Consensus Report

Each report is produced by a committee of experts selected by the Academy to address a particular statement of task and is subject to a rigorous, independent peer review; while the reports represent views of the committee, they also are endorsed by the Academy. Learn more on our expert consensus reports.

Detailed weather observations on local and regional levels are essential to a range of needs from forecasting tornadoes to making decisions that affect energy security, public health and safety, transportation, agriculture and all of our economic interests. The ability to get detailed observations of weather at the mesoscale -- ranging in size from a city to a state such as Oklahoma requires networks of local weather observing systems called mesonets. As weather technology has become increasingly affordable, businesses, state and local governments, and individual weather enthusiasts have set up observing systems throughout the United States. However, because there is no national network tying many of these systems together, data collection methods are inconsistent and public accessibility is limited. This report identifies short-term and long-term goals for federal government sponsors and other public and private partners in establishing a coordinated nationwide network of networks & of weather and climate observations. This report was requested by the U.S. Departments of Commerce, Transportation, and Homeland Security, the U.S. Environmental Protection Agency, and the National Aeronautics and Space Administration.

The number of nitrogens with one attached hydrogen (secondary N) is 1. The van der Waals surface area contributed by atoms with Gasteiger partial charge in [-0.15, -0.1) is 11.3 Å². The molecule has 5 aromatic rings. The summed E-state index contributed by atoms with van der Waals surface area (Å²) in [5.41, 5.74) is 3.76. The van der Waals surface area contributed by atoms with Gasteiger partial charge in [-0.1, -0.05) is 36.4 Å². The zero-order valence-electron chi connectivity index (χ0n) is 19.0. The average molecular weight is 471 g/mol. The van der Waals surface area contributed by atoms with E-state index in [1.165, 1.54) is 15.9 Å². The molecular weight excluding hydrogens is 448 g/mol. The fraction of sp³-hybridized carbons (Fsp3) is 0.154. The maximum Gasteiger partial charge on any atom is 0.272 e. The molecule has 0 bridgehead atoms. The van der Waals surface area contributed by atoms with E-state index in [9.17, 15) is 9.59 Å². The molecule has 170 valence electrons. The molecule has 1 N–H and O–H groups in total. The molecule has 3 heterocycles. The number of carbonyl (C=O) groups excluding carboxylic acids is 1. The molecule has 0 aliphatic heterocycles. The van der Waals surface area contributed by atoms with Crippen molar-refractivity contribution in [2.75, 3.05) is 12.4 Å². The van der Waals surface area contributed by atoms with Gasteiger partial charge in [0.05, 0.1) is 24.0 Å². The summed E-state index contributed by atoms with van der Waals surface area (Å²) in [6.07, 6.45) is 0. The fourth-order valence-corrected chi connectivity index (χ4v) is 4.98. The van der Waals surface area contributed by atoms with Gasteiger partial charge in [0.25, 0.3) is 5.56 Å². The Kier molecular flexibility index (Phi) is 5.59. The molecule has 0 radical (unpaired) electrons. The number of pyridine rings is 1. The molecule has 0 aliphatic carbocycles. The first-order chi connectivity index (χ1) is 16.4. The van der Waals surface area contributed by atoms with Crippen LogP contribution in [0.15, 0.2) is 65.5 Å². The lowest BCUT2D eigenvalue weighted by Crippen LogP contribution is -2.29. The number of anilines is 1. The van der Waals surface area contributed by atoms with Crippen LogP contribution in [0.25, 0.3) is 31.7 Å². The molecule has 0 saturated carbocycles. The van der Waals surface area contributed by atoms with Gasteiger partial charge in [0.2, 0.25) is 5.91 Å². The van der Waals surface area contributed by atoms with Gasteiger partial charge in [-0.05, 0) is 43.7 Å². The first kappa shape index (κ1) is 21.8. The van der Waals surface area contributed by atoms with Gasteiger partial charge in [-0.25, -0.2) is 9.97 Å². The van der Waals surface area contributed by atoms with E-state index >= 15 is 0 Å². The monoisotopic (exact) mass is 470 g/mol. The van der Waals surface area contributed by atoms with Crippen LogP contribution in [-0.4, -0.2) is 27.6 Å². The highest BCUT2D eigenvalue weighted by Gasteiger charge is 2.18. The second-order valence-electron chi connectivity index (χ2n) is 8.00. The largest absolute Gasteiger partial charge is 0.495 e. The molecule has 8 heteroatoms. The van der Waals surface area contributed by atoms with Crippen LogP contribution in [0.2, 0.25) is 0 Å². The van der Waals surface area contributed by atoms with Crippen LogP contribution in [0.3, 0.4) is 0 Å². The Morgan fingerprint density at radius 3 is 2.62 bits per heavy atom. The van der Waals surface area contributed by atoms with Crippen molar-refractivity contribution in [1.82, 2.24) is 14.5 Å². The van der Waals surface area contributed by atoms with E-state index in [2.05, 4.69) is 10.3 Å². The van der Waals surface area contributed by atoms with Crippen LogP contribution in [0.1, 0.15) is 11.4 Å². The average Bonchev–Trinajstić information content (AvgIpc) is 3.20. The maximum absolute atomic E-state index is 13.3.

Key Messages

  • The Committee envisions a distributed adaptive network of networks (NoN) serving multiple environmental applications near the Earth's surface. Jointly provided and used by government, industry, and the public, such observations are essential to enable the vital services and facilities associated with health, safety, and the economic well-being of our nation.
  • The committee finds that, overall, the status of U.S. surface meteorological observation capabilities is energetic and chaotic, driven mainly by local needs without adequate coordination. While other providers act locally to satisfy particular regional monitoring needs, the federal government is unique in its capacity to act strategically and globally in the national interest.